Going beyond a wish and a promise

I once encouraged smallholder farmers in Central Uganda to start using improved certified bean seed sharing with them the added benefits of bumper harvests and the possibility of better incomes.

A large number of the farmers bought into the idea despite knowing that the cost superseded their modest budgets supporting one another to pool their resources -if only to ensure that they would not be left behind. This was a first for most of them – taking the leap of faith to escape poverty by graduating from subsistence farming to commercially oriented farmers. I will never forget the excitement on their faces as they supervised the loading of the truck with the newly purchased certified seed bought from a seed company I had stumbled upon and readily facilitated a deal between them and the farmers. I truly felt like a miracle-worker, carefully ensuring my farmer partners were on board and that this move would translate into a significantly increased harvest. I was just as excited as they were and I thought I smelt the sweet smell of success that looked unmistakably like tangible impact figures to incorporate in my report for that season. Or so I thought…

Two months later, the most dreadful nightmare unfolded. Forget the impressive impact milestones and the graduation from poverty. The complete opposite was manifesting itself. It turns out that my farmer friends purchased “fake” seed. It not only disappointed in the yield, it was also a bunch of mixed varieties of beans!

The farmers were speechless to say the least. In addition to the total loss on their investment, they incurred an additional cost sorting out the bean varieties because their contract with the buyer had specified a single variety! It was even worse than the outputs they were used to receiving from recycled seed saved from their previous harvests. I am still haunted by the disappointment that the farmers expressed.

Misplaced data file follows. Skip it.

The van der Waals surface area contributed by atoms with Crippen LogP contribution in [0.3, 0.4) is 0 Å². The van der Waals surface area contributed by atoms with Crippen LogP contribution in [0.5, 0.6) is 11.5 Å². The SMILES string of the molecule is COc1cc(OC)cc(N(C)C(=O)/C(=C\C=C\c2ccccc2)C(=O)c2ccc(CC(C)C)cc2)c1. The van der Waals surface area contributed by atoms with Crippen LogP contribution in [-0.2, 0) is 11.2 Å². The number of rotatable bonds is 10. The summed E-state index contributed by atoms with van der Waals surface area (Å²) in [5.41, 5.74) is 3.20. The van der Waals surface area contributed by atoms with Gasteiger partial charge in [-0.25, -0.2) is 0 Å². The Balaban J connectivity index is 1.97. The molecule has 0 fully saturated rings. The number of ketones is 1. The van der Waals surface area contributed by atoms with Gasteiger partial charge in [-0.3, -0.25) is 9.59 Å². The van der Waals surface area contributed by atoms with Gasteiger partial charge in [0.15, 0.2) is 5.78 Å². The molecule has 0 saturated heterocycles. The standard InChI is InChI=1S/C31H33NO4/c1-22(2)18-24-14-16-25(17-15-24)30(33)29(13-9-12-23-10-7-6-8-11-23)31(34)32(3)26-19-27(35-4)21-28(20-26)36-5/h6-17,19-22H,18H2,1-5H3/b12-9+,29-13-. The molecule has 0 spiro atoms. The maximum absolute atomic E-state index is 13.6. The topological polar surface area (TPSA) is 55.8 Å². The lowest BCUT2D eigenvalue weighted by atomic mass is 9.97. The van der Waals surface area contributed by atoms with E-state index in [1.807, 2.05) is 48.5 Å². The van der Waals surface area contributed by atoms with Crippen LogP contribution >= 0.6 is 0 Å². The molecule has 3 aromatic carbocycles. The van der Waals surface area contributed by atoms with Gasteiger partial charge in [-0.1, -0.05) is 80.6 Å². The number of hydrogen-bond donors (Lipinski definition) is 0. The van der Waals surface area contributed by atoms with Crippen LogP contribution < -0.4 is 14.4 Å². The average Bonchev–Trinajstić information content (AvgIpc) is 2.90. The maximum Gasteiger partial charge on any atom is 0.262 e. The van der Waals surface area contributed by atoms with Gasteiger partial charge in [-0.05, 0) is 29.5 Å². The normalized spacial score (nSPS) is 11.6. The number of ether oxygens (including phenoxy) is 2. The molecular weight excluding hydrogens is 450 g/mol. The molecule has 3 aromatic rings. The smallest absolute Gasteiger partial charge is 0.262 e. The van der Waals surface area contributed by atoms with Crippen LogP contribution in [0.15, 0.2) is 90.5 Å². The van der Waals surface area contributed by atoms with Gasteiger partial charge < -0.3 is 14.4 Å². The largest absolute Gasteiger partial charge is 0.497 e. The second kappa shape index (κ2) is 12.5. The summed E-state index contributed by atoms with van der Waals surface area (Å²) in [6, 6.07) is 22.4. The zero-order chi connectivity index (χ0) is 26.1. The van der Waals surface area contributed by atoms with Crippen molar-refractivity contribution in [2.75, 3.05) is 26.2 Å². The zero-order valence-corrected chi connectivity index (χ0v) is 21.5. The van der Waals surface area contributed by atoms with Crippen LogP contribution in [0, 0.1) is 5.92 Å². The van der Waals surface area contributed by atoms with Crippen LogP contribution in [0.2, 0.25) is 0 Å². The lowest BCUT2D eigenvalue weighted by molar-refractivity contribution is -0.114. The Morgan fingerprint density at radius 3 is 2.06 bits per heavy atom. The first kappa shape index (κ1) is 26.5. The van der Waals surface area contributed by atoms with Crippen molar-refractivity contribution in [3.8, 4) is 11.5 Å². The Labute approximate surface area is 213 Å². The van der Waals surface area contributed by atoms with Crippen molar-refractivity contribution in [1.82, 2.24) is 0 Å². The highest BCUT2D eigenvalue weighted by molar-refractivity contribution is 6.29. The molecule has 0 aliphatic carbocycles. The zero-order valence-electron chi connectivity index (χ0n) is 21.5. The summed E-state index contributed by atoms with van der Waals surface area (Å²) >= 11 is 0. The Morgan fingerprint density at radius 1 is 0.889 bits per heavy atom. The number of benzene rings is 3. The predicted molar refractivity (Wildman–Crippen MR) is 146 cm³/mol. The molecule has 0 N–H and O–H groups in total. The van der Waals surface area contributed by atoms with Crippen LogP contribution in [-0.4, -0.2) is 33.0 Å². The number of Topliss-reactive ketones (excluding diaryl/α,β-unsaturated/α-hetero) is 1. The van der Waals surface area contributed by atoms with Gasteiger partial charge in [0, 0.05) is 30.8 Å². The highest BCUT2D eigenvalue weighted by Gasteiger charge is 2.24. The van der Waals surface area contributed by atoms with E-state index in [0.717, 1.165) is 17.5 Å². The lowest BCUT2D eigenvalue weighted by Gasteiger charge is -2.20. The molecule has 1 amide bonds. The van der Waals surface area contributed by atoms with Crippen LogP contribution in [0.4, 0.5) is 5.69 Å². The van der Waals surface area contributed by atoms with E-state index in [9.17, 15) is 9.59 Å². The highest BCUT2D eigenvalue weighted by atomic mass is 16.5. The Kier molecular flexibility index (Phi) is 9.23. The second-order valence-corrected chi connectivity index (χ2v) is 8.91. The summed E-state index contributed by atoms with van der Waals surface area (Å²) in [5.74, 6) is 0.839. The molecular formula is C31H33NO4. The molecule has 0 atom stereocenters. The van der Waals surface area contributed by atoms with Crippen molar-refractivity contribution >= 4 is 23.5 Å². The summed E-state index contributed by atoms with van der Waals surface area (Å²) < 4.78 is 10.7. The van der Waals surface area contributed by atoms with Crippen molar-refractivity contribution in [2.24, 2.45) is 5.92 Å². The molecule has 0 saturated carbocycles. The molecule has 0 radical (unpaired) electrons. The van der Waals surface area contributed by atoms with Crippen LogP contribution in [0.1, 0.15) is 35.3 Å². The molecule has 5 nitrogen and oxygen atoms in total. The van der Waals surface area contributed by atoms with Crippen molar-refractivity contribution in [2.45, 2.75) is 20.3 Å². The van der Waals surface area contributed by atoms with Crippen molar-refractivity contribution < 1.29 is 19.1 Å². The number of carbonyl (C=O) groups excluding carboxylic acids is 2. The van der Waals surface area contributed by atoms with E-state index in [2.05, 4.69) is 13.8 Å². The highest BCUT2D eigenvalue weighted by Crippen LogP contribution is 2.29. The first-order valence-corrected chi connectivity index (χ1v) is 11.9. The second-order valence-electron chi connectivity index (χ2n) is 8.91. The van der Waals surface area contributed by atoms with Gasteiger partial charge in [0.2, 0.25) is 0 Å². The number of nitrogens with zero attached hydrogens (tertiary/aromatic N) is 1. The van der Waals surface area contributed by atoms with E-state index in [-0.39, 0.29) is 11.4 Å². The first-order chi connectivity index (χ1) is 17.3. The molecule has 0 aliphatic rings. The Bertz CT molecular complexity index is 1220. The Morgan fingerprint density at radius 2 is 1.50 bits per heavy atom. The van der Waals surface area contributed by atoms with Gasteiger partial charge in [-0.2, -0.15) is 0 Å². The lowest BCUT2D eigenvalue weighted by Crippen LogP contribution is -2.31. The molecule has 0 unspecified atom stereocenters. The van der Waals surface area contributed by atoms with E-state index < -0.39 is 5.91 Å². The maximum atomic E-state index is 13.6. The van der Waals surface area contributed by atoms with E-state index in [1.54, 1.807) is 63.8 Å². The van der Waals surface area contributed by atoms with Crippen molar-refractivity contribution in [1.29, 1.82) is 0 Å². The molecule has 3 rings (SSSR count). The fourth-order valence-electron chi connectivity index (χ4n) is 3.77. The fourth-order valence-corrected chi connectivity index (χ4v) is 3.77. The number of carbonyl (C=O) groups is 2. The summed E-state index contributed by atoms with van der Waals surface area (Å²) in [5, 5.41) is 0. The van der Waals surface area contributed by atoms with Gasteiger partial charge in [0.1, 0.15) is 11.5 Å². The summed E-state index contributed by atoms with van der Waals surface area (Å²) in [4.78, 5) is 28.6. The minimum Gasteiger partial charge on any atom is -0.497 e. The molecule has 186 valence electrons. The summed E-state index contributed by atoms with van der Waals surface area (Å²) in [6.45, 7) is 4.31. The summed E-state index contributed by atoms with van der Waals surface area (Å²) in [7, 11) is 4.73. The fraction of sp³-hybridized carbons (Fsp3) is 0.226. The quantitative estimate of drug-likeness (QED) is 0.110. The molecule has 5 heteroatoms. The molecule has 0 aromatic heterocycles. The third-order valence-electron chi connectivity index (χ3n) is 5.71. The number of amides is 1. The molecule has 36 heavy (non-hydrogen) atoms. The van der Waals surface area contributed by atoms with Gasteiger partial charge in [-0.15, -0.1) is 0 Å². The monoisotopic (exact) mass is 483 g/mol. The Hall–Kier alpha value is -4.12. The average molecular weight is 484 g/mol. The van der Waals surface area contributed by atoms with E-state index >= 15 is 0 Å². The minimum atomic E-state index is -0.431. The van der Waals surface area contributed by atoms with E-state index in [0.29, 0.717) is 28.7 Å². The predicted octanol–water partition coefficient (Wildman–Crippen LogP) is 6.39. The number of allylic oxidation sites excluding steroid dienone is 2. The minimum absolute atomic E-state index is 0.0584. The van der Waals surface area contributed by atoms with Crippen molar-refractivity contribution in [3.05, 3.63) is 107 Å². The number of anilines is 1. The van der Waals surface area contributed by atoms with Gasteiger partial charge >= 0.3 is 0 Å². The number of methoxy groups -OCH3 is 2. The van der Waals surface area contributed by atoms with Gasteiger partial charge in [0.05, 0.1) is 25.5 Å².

When the contract buyer/trader turned them down after it became apparent they could not make up the minimum volumes of the single variety she had signed them up for. I could not blame her as she too had an order to deliver.

This unfortunate encounter left them with beans that were too costly to profitably sell on the open market, and too costly for them to retain for home consumption. We were all stuck, and I went on a wish trip. I wished I had been more prudent with the due diligence on this seed company. I also wished I had understood the pressures faced by seed companies in a world of heightened demand for improved seed, but with limited capacity to supply. I also wished I had known how to support them to better meet this demand in a way that challenged them to grow, together with their clientele without “cutting corners”.

In my quest for solutions, I have some hope in one. I dare say I am excited by the prospect. Our new agribusiness competition known as Seeds for Impact, targets companies that produce and distribute improved seed to farmers. AECF, together with AGRA and Syngenta Foundation are challenging seed companies in Africa to come up with innovative and efficient ways of getting “real” improved seeds nearer to the farmers, at affordable prices.

I feel that we are making a good contribution in dealing with this daunting issue of fake seed, which has spiraled many farmers back into poverty. The selected companies will receive grants and concessional loans to scale their innovative operations to increase access to and availability of improved seed. We will be hosting a webinar to launch the Seeds for Impact competition, on 30th October 2018 from 1200 – 1400 hrs EAT. Register and join the conversation.

For more details on the competition please send an email to seedsforimpact@aecfafrica.org